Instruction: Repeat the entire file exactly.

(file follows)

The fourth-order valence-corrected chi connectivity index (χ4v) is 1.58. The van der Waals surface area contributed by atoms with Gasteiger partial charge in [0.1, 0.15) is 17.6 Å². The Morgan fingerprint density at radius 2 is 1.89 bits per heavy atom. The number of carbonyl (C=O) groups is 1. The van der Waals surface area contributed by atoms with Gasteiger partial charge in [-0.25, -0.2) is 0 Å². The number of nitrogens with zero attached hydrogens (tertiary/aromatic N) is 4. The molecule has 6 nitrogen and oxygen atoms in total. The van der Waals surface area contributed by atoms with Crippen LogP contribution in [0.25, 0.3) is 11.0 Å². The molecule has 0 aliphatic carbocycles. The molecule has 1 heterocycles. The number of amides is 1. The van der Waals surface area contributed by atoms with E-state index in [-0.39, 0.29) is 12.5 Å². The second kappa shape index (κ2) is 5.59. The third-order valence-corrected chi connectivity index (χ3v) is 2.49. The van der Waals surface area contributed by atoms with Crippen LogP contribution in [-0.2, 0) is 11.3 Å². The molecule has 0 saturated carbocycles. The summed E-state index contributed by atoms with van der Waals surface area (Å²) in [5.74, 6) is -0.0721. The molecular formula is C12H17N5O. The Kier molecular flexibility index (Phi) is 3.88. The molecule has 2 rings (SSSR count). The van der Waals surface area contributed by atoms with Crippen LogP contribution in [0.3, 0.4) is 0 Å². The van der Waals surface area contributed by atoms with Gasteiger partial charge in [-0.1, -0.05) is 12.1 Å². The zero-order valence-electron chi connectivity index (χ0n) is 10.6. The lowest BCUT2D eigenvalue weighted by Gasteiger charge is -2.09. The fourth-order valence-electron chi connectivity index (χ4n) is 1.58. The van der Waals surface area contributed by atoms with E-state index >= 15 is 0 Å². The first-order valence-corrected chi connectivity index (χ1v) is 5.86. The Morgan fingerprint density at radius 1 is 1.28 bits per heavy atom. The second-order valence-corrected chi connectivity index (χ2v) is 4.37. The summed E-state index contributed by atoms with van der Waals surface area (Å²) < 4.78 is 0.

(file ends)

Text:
The fourth-order valence-corrected chi connectivity index (χ4v) is 1.58. The van der Waals surface area contributed by atoms with Gasteiger partial charge in [0.1, 0.15) is 17.6 Å². The Morgan fingerprint density at radius 2 is 1.89 bits per heavy atom. The number of carbonyl (C=O) groups is 1. The van der Waals surface area contributed by atoms with Gasteiger partial charge in [-0.25, -0.2) is 0 Å². The number of nitrogens with zero attached hydrogens (tertiary/aromatic N) is 4. The molecule has 6 nitrogen and oxygen atoms in total. The van der Waals surface area contributed by atoms with Crippen LogP contribution in [0.25, 0.3) is 11.0 Å². The molecule has 0 aliphatic carbocycles. The molecule has 1 heterocycles. The number of amides is 1. The van der Waals surface area contributed by atoms with E-state index in [-0.39, 0.29) is 12.5 Å². The second kappa shape index (κ2) is 5.59. The third-order valence-corrected chi connectivity index (χ3v) is 2.49. The van der Waals surface area contributed by atoms with Crippen LogP contribution in [-0.2, 0) is 11.3 Å². The molecule has 0 saturated carbocycles. The summed E-state index contributed by atoms with van der Waals surface area (Å²) in [5.74, 6) is -0.0721. The molecular formula is C12H17N5O. The Kier molecular flexibility index (Phi) is 3.88. The molecule has 2 rings (SSSR count). The van der Waals surface area contributed by atoms with Crippen LogP contribution in [0.3, 0.4) is 0 Å². The van der Waals surface area contributed by atoms with Gasteiger partial charge in [-0.1, -0.05) is 12.1 Å². The zero-order valence-electron chi connectivity index (χ0n) is 10.6. The lowest BCUT2D eigenvalue weighted by Gasteiger charge is -2.09. The fourth-order valence-electron chi connectivity index (χ4n) is 1.58. The van der Waals surface area contributed by atoms with E-state index >= 15 is 0 Å². The first-order valence-corrected chi connectivity index (χ1v) is 5.86. The Morgan fingerprint density at radius 1 is 1.28 bits per heavy atom. The second-order valence-corrected chi connectivity index (χ2v) is 4.37. The summed E-state index contributed by atoms with van der Waals surface area (Å²) < 4.78 is 0.